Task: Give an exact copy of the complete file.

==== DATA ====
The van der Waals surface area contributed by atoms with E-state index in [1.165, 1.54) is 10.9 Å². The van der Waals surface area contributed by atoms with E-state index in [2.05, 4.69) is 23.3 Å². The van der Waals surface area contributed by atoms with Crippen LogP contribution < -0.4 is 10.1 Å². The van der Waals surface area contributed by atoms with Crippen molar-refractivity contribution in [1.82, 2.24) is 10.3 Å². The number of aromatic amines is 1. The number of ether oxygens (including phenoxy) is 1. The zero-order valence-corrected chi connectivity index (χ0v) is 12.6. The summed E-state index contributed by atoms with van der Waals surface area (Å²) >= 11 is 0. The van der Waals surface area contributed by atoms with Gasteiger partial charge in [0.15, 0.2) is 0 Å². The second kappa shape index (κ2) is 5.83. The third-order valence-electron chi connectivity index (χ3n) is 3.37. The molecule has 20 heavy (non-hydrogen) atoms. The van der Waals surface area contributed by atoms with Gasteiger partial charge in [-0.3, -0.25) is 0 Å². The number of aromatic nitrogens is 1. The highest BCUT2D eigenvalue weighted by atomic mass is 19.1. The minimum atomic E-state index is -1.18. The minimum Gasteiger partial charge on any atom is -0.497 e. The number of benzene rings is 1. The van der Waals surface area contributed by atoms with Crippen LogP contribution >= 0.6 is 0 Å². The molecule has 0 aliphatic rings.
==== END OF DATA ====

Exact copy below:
The van der Waals surface area contributed by atoms with E-state index in [1.165, 1.54) is 10.9 Å². The van der Waals surface area contributed by atoms with E-state index in [2.05, 4.69) is 23.3 Å². The van der Waals surface area contributed by atoms with Crippen LogP contribution < -0.4 is 10.1 Å². The van der Waals surface area contributed by atoms with Crippen molar-refractivity contribution in [1.82, 2.24) is 10.3 Å². The number of aromatic amines is 1. The number of ether oxygens (including phenoxy) is 1. The zero-order valence-corrected chi connectivity index (χ0v) is 12.6. The summed E-state index contributed by atoms with van der Waals surface area (Å²) >= 11 is 0. The van der Waals surface area contributed by atoms with Gasteiger partial charge in [0.15, 0.2) is 0 Å². The second kappa shape index (κ2) is 5.83. The third-order valence-electron chi connectivity index (χ3n) is 3.37. The molecule has 20 heavy (non-hydrogen) atoms. The van der Waals surface area contributed by atoms with Gasteiger partial charge in [-0.3, -0.25) is 0 Å². The number of aromatic nitrogens is 1. The highest BCUT2D eigenvalue weighted by atomic mass is 19.1. The minimum atomic E-state index is -1.18. The minimum Gasteiger partial charge on any atom is -0.497 e. The number of benzene rings is 1. The van der Waals surface area contributed by atoms with Crippen LogP contribution >= 0.6 is 0 Å². The molecule has 0 aliphatic rings.